Corneal scarring in the Collaborative Longitudinal Evaluation of Keratoconus (CLEK) study: Baseline prevalence and repeatability of detection

Joseph T. Barr, Kenneth B. Schechtman, Barbara A. Fink, Gilbert E. Pierce, C. Denise Pensyl, Karla Zadnik, Mae O. Gordon

Research output: Contribution to journalArticlepeer-review

57 Scopus citations

Abstract

Purpose. The multicenter Collaborative Longitudinal Evaluation of Keratoconus (CLEK) Study is a prospective, observational study of 1,209 keratoconus patients. We report on the prevalence of corneal scarring in these patients. We also report on the test-retest repeatability of corneal scar documentation at the slit-lamp biomicroscope by trained clinicians and by masked photograph readers and on the scarring-status agreement at baseline between clinicians and photograph readers. Methods. Clinicians and masked photograph readers graded each cornea as to scarring status. Patients were examined by clinicians, and their corneas were photographed at baseline (2,297 nongrafted eyes of 1,209 patients) and at a repeated visit (258 nongrafted eyes of 138 patients). These photographs were evaluated by the masked readers at the CLEK Photography Reading Center (CPRC). Clinicians reported corneal scars in right eyes at baseline as 'definitely not present' in 53.9%, 'probably not present' in 8.4%, 'probably present' in 8.2%, and 'definitely present' in 29.4% of patients. A weighted kappa statistic of 0.83 (95% confidence interval from 0.78 to 0.88) indicates that agreement is excellent between baseline and repeated assessments for the presence of a corneal scar by clinicians. Results. Agreement is very good between baseline and repeated photograph-reader assessments for the presence of a scar, with a weighted kappa of 0.77 (95% confidence interval, 0.72-0.82). The kappa statistic comparing photograph-reader scarring assessments with clinician results was 0.69 (95% confidence interval, 0.66-0.71). Conclusion. The data also suggest better agreement between clinicians and readers when Vogt's striae and corneal nerves were observed. The data also suggest better agreement when corneal staining was not observed by the photograph readers. The CLEK Study protocol for determining the presence of scars is highly repeatable.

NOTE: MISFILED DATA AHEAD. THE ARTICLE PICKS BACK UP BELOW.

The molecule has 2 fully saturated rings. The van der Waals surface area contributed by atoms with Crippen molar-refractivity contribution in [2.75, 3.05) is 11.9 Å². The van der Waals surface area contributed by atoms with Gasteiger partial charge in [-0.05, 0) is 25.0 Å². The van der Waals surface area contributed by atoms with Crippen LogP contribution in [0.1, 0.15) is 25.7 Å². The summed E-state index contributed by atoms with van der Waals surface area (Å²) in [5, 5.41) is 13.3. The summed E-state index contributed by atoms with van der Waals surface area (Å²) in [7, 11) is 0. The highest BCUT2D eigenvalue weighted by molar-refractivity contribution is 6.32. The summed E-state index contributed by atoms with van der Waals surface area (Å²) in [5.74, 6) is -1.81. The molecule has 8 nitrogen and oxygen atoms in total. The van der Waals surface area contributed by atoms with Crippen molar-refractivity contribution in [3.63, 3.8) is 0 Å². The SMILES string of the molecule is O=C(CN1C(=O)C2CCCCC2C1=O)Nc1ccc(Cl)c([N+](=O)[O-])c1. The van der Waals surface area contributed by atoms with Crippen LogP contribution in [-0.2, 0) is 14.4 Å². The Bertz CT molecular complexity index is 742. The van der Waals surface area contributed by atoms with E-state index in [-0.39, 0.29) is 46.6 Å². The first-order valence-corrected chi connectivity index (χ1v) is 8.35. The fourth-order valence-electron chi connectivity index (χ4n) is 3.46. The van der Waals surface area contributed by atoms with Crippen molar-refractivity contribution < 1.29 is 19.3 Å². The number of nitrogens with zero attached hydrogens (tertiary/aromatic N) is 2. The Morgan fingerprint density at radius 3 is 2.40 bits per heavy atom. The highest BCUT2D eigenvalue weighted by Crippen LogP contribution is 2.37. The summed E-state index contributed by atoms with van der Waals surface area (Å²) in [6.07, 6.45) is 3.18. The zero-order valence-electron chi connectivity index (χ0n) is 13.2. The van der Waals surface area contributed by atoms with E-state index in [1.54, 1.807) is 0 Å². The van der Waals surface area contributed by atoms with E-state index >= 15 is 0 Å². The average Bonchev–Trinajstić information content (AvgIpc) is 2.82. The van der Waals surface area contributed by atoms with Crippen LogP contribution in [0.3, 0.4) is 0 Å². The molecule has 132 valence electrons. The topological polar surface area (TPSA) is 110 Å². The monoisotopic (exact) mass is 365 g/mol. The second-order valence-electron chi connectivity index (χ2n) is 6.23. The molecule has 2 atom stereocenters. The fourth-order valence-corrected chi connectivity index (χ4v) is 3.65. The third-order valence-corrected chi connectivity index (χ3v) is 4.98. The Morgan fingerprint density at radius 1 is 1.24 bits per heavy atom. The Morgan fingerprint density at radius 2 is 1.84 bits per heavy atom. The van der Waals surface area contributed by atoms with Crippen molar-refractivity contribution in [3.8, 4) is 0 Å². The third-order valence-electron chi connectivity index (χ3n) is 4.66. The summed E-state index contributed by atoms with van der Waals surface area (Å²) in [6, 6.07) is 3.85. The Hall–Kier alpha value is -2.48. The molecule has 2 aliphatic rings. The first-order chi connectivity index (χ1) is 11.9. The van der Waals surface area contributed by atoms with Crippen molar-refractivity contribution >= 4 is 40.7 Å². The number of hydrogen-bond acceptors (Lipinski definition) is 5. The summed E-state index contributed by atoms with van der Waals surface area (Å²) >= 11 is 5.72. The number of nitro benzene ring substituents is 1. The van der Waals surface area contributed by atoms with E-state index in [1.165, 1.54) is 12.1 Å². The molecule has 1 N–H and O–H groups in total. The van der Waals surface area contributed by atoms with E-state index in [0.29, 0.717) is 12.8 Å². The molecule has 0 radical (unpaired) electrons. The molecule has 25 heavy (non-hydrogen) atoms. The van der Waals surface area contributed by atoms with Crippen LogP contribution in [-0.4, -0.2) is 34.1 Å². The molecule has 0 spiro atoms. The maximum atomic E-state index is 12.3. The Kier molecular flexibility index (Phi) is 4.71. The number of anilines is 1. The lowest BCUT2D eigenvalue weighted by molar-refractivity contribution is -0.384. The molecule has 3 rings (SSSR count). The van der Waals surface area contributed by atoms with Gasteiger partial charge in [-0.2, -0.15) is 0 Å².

Original languageEnglish
Pages (from-to)34-46
Number of pages13
JournalCornea
Volume18
Issue number1
DOIs
StatePublished - 1999

Keywords

  • Cornea
  • Keratoconus
  • Photography
  • Scarring

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